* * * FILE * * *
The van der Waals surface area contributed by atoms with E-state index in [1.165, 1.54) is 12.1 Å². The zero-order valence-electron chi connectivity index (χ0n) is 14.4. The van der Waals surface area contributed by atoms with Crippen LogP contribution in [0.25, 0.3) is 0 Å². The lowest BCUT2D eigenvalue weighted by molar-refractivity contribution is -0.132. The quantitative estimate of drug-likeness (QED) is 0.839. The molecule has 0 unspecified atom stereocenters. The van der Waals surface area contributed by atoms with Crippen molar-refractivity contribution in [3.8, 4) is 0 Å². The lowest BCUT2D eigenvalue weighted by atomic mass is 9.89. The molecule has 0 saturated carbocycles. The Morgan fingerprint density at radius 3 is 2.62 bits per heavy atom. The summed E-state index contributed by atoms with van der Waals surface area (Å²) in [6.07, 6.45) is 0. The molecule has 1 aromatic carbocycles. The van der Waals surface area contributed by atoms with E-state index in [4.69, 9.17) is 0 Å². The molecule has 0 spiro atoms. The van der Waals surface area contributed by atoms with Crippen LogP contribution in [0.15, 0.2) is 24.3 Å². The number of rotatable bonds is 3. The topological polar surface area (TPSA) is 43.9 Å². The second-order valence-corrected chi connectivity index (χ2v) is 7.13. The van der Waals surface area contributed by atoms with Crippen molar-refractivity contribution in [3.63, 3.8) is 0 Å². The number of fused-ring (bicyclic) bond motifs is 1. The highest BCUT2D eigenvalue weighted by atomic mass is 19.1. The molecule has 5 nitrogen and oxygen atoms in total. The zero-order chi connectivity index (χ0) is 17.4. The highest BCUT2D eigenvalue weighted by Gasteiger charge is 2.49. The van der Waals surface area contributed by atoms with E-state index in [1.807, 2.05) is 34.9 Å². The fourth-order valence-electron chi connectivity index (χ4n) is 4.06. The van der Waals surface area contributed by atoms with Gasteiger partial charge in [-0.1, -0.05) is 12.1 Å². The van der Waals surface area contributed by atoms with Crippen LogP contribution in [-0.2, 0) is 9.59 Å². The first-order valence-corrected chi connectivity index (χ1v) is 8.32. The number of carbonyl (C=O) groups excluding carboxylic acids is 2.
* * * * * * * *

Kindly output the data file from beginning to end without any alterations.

The van der Waals surface area contributed by atoms with E-state index in [1.165, 1.54) is 12.1 Å². The zero-order valence-electron chi connectivity index (χ0n) is 14.4. The van der Waals surface area contributed by atoms with Crippen LogP contribution in [0.25, 0.3) is 0 Å². The lowest BCUT2D eigenvalue weighted by molar-refractivity contribution is -0.132. The quantitative estimate of drug-likeness (QED) is 0.839. The molecule has 0 unspecified atom stereocenters. The van der Waals surface area contributed by atoms with Crippen molar-refractivity contribution in [3.8, 4) is 0 Å². The lowest BCUT2D eigenvalue weighted by atomic mass is 9.89. The molecule has 0 saturated carbocycles. The Morgan fingerprint density at radius 3 is 2.62 bits per heavy atom. The summed E-state index contributed by atoms with van der Waals surface area (Å²) in [6.07, 6.45) is 0. The molecule has 1 aromatic carbocycles. The van der Waals surface area contributed by atoms with E-state index in [4.69, 9.17) is 0 Å². The molecule has 0 spiro atoms. The van der Waals surface area contributed by atoms with Crippen LogP contribution in [0.15, 0.2) is 24.3 Å². The number of rotatable bonds is 3. The topological polar surface area (TPSA) is 43.9 Å². The second-order valence-corrected chi connectivity index (χ2v) is 7.13. The van der Waals surface area contributed by atoms with Crippen molar-refractivity contribution in [3.63, 3.8) is 0 Å². The number of fused-ring (bicyclic) bond motifs is 1. The highest BCUT2D eigenvalue weighted by atomic mass is 19.1. The molecule has 5 nitrogen and oxygen atoms in total. The zero-order chi connectivity index (χ0) is 17.4. The highest BCUT2D eigenvalue weighted by Gasteiger charge is 2.49. The van der Waals surface area contributed by atoms with E-state index in [1.807, 2.05) is 34.9 Å². The fourth-order valence-electron chi connectivity index (χ4n) is 4.06. The van der Waals surface area contributed by atoms with Gasteiger partial charge in [-0.1, -0.05) is 12.1 Å². The van der Waals surface area contributed by atoms with Crippen LogP contribution in [-0.2, 0) is 9.59 Å². The first-order valence-corrected chi connectivity index (χ1v) is 8.32. The number of carbonyl (C=O) groups excluding carboxylic acids is 2.